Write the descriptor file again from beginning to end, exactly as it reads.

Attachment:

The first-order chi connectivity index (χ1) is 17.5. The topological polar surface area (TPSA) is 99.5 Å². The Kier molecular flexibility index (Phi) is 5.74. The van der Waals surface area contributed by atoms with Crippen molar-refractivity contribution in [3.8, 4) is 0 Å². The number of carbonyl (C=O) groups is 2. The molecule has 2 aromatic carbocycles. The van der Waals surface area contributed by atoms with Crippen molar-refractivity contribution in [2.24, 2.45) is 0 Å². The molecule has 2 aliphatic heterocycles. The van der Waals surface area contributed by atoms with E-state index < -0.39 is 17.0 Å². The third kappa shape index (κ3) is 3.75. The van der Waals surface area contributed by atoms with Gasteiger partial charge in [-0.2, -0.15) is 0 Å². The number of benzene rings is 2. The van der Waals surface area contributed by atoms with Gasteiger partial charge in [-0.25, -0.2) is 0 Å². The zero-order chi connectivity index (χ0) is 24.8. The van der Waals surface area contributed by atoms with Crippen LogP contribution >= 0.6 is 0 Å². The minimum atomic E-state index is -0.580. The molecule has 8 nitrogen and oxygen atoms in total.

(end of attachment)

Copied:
The first-order chi connectivity index (χ1) is 17.5. The topological polar surface area (TPSA) is 99.5 Å². The Kier molecular flexibility index (Phi) is 5.74. The van der Waals surface area contributed by atoms with Crippen molar-refractivity contribution in [3.8, 4) is 0 Å². The number of carbonyl (C=O) groups is 2. The molecule has 2 aromatic carbocycles. The van der Waals surface area contributed by atoms with Crippen molar-refractivity contribution in [2.24, 2.45) is 0 Å². The molecule has 2 aliphatic heterocycles. The van der Waals surface area contributed by atoms with E-state index < -0.39 is 17.0 Å². The third kappa shape index (κ3) is 3.75. The van der Waals surface area contributed by atoms with Gasteiger partial charge in [-0.2, -0.15) is 0 Å². The number of benzene rings is 2. The van der Waals surface area contributed by atoms with Gasteiger partial charge in [-0.25, -0.2) is 0 Å². The zero-order chi connectivity index (χ0) is 24.8. The van der Waals surface area contributed by atoms with Crippen LogP contribution >= 0.6 is 0 Å². The minimum atomic E-state index is -0.580. The molecule has 8 nitrogen and oxygen atoms in total.